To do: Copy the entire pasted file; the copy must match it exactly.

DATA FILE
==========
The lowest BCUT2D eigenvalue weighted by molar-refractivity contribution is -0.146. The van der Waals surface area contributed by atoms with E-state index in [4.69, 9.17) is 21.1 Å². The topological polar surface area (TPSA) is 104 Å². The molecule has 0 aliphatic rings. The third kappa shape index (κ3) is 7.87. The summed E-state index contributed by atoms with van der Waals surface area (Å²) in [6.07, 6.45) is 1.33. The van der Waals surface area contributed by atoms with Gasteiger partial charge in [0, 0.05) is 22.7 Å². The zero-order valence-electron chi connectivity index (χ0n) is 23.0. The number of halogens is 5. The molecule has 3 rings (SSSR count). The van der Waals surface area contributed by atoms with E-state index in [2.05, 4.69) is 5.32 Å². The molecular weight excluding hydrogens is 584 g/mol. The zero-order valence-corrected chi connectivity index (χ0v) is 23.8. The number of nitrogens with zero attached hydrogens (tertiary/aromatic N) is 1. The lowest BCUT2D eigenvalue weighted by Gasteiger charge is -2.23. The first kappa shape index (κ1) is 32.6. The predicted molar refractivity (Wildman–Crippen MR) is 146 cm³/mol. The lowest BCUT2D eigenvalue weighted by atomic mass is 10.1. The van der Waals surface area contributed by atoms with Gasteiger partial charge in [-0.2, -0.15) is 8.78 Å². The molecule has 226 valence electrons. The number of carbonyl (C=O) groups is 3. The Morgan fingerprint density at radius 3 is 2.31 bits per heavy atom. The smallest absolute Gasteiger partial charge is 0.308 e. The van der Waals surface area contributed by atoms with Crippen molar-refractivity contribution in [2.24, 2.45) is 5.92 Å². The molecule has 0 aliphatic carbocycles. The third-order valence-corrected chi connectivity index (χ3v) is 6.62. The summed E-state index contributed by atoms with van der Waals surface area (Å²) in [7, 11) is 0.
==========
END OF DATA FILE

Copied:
The lowest BCUT2D eigenvalue weighted by molar-refractivity contribution is -0.146. The van der Waals surface area contributed by atoms with E-state index in [4.69, 9.17) is 21.1 Å². The topological polar surface area (TPSA) is 104 Å². The molecule has 0 aliphatic rings. The third kappa shape index (κ3) is 7.87. The summed E-state index contributed by atoms with van der Waals surface area (Å²) in [6.07, 6.45) is 1.33. The van der Waals surface area contributed by atoms with Gasteiger partial charge in [0, 0.05) is 22.7 Å². The zero-order valence-electron chi connectivity index (χ0n) is 23.0. The number of halogens is 5. The molecule has 3 rings (SSSR count). The van der Waals surface area contributed by atoms with E-state index in [2.05, 4.69) is 5.32 Å². The molecular weight excluding hydrogens is 584 g/mol. The zero-order valence-corrected chi connectivity index (χ0v) is 23.8. The number of nitrogens with zero attached hydrogens (tertiary/aromatic N) is 1. The lowest BCUT2D eigenvalue weighted by Gasteiger charge is -2.23. The first kappa shape index (κ1) is 32.6. The predicted molar refractivity (Wildman–Crippen MR) is 146 cm³/mol. The lowest BCUT2D eigenvalue weighted by atomic mass is 10.1. The van der Waals surface area contributed by atoms with Gasteiger partial charge in [-0.2, -0.15) is 8.78 Å². The molecule has 226 valence electrons. The number of carbonyl (C=O) groups is 3. The Morgan fingerprint density at radius 3 is 2.31 bits per heavy atom. The smallest absolute Gasteiger partial charge is 0.308 e. The van der Waals surface area contributed by atoms with Crippen molar-refractivity contribution in [2.24, 2.45) is 5.92 Å². The molecule has 0 aliphatic carbocycles. The third-order valence-corrected chi connectivity index (χ3v) is 6.62. The summed E-state index contributed by atoms with van der Waals surface area (Å²) in [7, 11) is 0.